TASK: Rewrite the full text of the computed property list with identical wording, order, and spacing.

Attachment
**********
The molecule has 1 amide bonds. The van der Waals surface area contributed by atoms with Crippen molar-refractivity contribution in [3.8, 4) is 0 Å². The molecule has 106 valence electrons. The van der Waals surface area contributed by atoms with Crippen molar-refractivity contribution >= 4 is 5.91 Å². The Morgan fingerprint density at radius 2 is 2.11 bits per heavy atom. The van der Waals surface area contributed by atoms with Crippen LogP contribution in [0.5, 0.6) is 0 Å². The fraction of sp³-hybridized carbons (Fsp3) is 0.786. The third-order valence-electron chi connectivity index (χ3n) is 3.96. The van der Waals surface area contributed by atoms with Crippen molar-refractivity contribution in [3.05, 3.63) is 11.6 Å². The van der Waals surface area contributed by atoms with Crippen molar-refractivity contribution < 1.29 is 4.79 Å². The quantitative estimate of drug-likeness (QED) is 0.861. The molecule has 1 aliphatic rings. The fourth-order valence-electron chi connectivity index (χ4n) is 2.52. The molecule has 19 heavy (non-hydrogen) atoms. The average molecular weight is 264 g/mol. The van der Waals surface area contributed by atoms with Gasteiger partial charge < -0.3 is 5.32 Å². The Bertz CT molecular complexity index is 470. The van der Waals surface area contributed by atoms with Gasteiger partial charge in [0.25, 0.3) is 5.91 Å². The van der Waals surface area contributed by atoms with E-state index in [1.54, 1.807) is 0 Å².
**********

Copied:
The molecule has 1 amide bonds. The van der Waals surface area contributed by atoms with Crippen molar-refractivity contribution in [3.8, 4) is 0 Å². The molecule has 106 valence electrons. The van der Waals surface area contributed by atoms with Crippen molar-refractivity contribution >= 4 is 5.91 Å². The Morgan fingerprint density at radius 2 is 2.11 bits per heavy atom. The van der Waals surface area contributed by atoms with Crippen LogP contribution in [0.5, 0.6) is 0 Å². The fraction of sp³-hybridized carbons (Fsp3) is 0.786. The third-order valence-electron chi connectivity index (χ3n) is 3.96. The van der Waals surface area contributed by atoms with Crippen molar-refractivity contribution in [3.05, 3.63) is 11.6 Å². The van der Waals surface area contributed by atoms with Crippen molar-refractivity contribution < 1.29 is 4.79 Å². The quantitative estimate of drug-likeness (QED) is 0.861. The molecule has 1 aliphatic rings. The fourth-order valence-electron chi connectivity index (χ4n) is 2.52. The molecule has 19 heavy (non-hydrogen) atoms. The average molecular weight is 264 g/mol. The van der Waals surface area contributed by atoms with Gasteiger partial charge < -0.3 is 5.32 Å². The Bertz CT molecular complexity index is 470. The van der Waals surface area contributed by atoms with Gasteiger partial charge in [0.25, 0.3) is 5.91 Å². The van der Waals surface area contributed by atoms with E-state index in [1.54, 1.807) is 0 Å².